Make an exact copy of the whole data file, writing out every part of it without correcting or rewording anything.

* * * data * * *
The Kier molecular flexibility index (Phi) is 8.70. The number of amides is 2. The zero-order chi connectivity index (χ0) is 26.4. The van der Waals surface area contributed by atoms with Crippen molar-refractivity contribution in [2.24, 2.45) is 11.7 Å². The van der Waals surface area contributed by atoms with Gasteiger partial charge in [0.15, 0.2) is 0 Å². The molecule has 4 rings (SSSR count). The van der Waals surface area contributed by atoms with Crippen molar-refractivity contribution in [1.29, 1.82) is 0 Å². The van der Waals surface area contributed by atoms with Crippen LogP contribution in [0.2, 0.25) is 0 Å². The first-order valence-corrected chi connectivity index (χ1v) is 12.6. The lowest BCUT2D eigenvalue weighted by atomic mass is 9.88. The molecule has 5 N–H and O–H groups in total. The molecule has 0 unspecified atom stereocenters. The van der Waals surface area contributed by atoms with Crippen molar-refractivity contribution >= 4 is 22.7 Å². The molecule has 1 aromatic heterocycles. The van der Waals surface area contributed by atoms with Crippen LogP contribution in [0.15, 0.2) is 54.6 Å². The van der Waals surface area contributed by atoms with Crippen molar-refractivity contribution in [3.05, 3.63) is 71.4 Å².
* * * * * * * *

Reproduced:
The Kier molecular flexibility index (Phi) is 8.70. The number of amides is 2. The zero-order chi connectivity index (χ0) is 26.4. The van der Waals surface area contributed by atoms with Crippen molar-refractivity contribution in [2.24, 2.45) is 11.7 Å². The van der Waals surface area contributed by atoms with Gasteiger partial charge in [0.15, 0.2) is 0 Å². The molecule has 4 rings (SSSR count). The van der Waals surface area contributed by atoms with Crippen molar-refractivity contribution in [1.29, 1.82) is 0 Å². The van der Waals surface area contributed by atoms with Crippen LogP contribution in [0.2, 0.25) is 0 Å². The first-order valence-corrected chi connectivity index (χ1v) is 12.6. The lowest BCUT2D eigenvalue weighted by atomic mass is 9.88. The molecule has 5 N–H and O–H groups in total. The molecule has 0 unspecified atom stereocenters. The van der Waals surface area contributed by atoms with Crippen molar-refractivity contribution >= 4 is 22.7 Å². The molecule has 1 aromatic heterocycles. The van der Waals surface area contributed by atoms with Crippen LogP contribution in [0.15, 0.2) is 54.6 Å². The van der Waals surface area contributed by atoms with Crippen molar-refractivity contribution in [3.05, 3.63) is 71.4 Å².